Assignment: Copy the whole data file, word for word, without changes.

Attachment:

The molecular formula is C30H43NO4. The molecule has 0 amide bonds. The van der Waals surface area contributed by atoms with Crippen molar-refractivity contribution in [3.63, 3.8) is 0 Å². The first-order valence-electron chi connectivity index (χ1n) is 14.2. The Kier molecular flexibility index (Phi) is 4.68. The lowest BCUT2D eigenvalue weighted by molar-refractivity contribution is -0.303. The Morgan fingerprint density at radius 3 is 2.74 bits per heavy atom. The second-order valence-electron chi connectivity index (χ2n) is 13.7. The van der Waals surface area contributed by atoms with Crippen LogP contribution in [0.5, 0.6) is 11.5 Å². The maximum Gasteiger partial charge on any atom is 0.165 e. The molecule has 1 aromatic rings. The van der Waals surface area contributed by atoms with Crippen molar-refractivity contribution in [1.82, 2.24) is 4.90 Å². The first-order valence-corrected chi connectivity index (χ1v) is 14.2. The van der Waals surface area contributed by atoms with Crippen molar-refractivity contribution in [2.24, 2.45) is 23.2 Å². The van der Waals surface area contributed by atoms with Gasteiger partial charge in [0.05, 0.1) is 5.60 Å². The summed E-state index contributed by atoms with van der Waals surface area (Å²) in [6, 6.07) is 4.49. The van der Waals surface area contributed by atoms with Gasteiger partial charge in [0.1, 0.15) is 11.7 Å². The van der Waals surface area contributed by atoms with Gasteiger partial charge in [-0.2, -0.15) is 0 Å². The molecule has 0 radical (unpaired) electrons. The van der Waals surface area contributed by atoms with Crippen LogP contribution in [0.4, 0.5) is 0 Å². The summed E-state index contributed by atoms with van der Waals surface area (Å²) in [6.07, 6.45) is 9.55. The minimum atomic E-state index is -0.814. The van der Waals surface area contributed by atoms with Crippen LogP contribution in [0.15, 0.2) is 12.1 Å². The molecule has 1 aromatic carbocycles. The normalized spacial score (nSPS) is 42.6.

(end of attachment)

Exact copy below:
The molecular formula is C30H43NO4. The molecule has 0 amide bonds. The van der Waals surface area contributed by atoms with Crippen molar-refractivity contribution in [3.63, 3.8) is 0 Å². The first-order valence-electron chi connectivity index (χ1n) is 14.2. The Kier molecular flexibility index (Phi) is 4.68. The lowest BCUT2D eigenvalue weighted by molar-refractivity contribution is -0.303. The Morgan fingerprint density at radius 3 is 2.74 bits per heavy atom. The second-order valence-electron chi connectivity index (χ2n) is 13.7. The van der Waals surface area contributed by atoms with Crippen LogP contribution in [0.5, 0.6) is 11.5 Å². The maximum Gasteiger partial charge on any atom is 0.165 e. The molecule has 1 aromatic rings. The van der Waals surface area contributed by atoms with Crippen molar-refractivity contribution in [1.82, 2.24) is 4.90 Å². The first-order valence-corrected chi connectivity index (χ1v) is 14.2. The van der Waals surface area contributed by atoms with Crippen molar-refractivity contribution in [2.24, 2.45) is 23.2 Å². The van der Waals surface area contributed by atoms with Gasteiger partial charge in [0.05, 0.1) is 5.60 Å². The summed E-state index contributed by atoms with van der Waals surface area (Å²) in [6, 6.07) is 4.49. The van der Waals surface area contributed by atoms with Gasteiger partial charge in [0.1, 0.15) is 11.7 Å². The van der Waals surface area contributed by atoms with Gasteiger partial charge in [-0.2, -0.15) is 0 Å². The molecule has 0 radical (unpaired) electrons. The van der Waals surface area contributed by atoms with Crippen LogP contribution in [0.4, 0.5) is 0 Å². The summed E-state index contributed by atoms with van der Waals surface area (Å²) in [6.07, 6.45) is 9.55. The minimum atomic E-state index is -0.814. The van der Waals surface area contributed by atoms with Crippen LogP contribution in [0.15, 0.2) is 12.1 Å². The molecule has 1 aromatic carbocycles. The normalized spacial score (nSPS) is 42.6.